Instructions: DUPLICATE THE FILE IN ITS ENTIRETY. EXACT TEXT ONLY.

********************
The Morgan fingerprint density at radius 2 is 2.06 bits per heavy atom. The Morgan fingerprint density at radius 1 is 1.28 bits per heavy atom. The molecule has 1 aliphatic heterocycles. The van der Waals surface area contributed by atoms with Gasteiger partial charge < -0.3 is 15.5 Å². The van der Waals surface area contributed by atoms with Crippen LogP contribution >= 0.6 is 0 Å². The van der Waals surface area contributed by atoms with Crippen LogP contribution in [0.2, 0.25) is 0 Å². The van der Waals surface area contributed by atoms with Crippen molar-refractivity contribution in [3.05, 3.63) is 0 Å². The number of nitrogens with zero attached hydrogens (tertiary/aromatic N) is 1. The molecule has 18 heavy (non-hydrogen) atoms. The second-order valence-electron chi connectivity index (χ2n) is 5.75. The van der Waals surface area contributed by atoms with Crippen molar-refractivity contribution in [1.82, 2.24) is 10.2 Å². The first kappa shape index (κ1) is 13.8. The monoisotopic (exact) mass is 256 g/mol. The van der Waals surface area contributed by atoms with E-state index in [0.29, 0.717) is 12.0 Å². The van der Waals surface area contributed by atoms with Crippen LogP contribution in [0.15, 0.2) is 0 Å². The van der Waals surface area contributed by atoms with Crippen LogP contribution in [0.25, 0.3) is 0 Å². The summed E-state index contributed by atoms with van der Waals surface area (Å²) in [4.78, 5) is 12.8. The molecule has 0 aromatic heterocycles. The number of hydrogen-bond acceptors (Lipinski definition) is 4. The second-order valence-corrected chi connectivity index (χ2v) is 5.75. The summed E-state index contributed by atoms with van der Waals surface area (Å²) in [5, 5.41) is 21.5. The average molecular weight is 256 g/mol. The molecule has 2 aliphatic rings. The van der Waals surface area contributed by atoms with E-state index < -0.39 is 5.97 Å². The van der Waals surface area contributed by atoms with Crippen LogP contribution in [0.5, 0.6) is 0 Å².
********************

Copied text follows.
The Morgan fingerprint density at radius 2 is 2.06 bits per heavy atom. The Morgan fingerprint density at radius 1 is 1.28 bits per heavy atom. The molecule has 1 aliphatic heterocycles. The van der Waals surface area contributed by atoms with Gasteiger partial charge < -0.3 is 15.5 Å². The van der Waals surface area contributed by atoms with Crippen LogP contribution >= 0.6 is 0 Å². The van der Waals surface area contributed by atoms with Crippen LogP contribution in [0.2, 0.25) is 0 Å². The van der Waals surface area contributed by atoms with Crippen molar-refractivity contribution in [3.05, 3.63) is 0 Å². The number of nitrogens with zero attached hydrogens (tertiary/aromatic N) is 1. The molecule has 18 heavy (non-hydrogen) atoms. The second-order valence-electron chi connectivity index (χ2n) is 5.75. The van der Waals surface area contributed by atoms with Crippen molar-refractivity contribution in [1.82, 2.24) is 10.2 Å². The first kappa shape index (κ1) is 13.8. The monoisotopic (exact) mass is 256 g/mol. The van der Waals surface area contributed by atoms with E-state index in [0.29, 0.717) is 12.0 Å². The van der Waals surface area contributed by atoms with Crippen LogP contribution in [0.15, 0.2) is 0 Å². The van der Waals surface area contributed by atoms with Crippen LogP contribution in [0.25, 0.3) is 0 Å². The summed E-state index contributed by atoms with van der Waals surface area (Å²) in [4.78, 5) is 12.8. The molecule has 0 aromatic heterocycles. The number of hydrogen-bond acceptors (Lipinski definition) is 4. The second-order valence-corrected chi connectivity index (χ2v) is 5.75. The summed E-state index contributed by atoms with van der Waals surface area (Å²) in [5, 5.41) is 21.5. The average molecular weight is 256 g/mol. The molecule has 2 aliphatic rings. The van der Waals surface area contributed by atoms with E-state index < -0.39 is 5.97 Å². The van der Waals surface area contributed by atoms with Crippen LogP contribution in [0.5, 0.6) is 0 Å².